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Is “Right to Work” Libertarian?

I’m not a particular fan of unions as they’ve manifested themselves in the U.S. (Exposure to union thuggery and violence as a child will do that to a chap.) And given my generally libertarian orientation, I generally oppose government policies that place a finger on the scale in support of organized labor. At the same time, however, I’m not convinced that policies pushing in the other direction are much better.

As it happens, not all libertarians support right-to work laws. Gary Chartier, for instance, argues that right-to-work laws infringe upon freedom of contract because they prevent employers from agreeing to union shop contracts.

A “union shop” agreement between an employer and a union commits the employer to ensuring that new hires join the union within a specified period. Right-to-work laws ban union-shop agreements.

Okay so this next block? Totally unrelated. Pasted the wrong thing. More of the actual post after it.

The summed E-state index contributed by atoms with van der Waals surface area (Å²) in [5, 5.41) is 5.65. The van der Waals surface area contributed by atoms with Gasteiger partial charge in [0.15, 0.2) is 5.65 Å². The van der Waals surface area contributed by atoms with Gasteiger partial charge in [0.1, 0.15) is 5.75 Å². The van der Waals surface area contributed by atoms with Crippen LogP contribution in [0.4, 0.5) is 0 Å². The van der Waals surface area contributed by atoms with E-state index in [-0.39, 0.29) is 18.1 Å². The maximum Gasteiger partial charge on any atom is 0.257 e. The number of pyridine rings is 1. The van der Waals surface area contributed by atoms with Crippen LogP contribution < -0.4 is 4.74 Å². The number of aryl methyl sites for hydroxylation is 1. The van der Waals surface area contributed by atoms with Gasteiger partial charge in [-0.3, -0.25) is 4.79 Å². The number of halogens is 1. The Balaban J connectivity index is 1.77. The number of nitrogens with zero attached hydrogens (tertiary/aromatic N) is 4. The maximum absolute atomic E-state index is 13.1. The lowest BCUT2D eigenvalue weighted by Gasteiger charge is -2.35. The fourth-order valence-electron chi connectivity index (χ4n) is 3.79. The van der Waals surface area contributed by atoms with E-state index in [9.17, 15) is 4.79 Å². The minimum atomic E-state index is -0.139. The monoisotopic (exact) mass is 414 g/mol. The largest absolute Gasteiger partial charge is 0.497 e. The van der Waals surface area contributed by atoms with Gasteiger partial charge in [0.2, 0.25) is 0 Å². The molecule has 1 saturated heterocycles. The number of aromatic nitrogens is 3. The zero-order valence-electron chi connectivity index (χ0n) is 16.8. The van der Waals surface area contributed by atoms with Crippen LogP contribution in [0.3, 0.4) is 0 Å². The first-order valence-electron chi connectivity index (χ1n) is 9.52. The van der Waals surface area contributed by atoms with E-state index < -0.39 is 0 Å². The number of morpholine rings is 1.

Let’s put it another way: They violate freedom of contract. . . .

Employers own the wages they will pay and the sites where work will be performed under such contracts. So it’s their right to dispense the wages and make the sites available specifically to union members, just as it’s their right, more generally, to trade with anyone they choose. . . .

Supporting a free society means embracing people’s freedom to form unions. And it means acknowledging that unions—and union-shop agreements—can offer both workers and employers something valuable.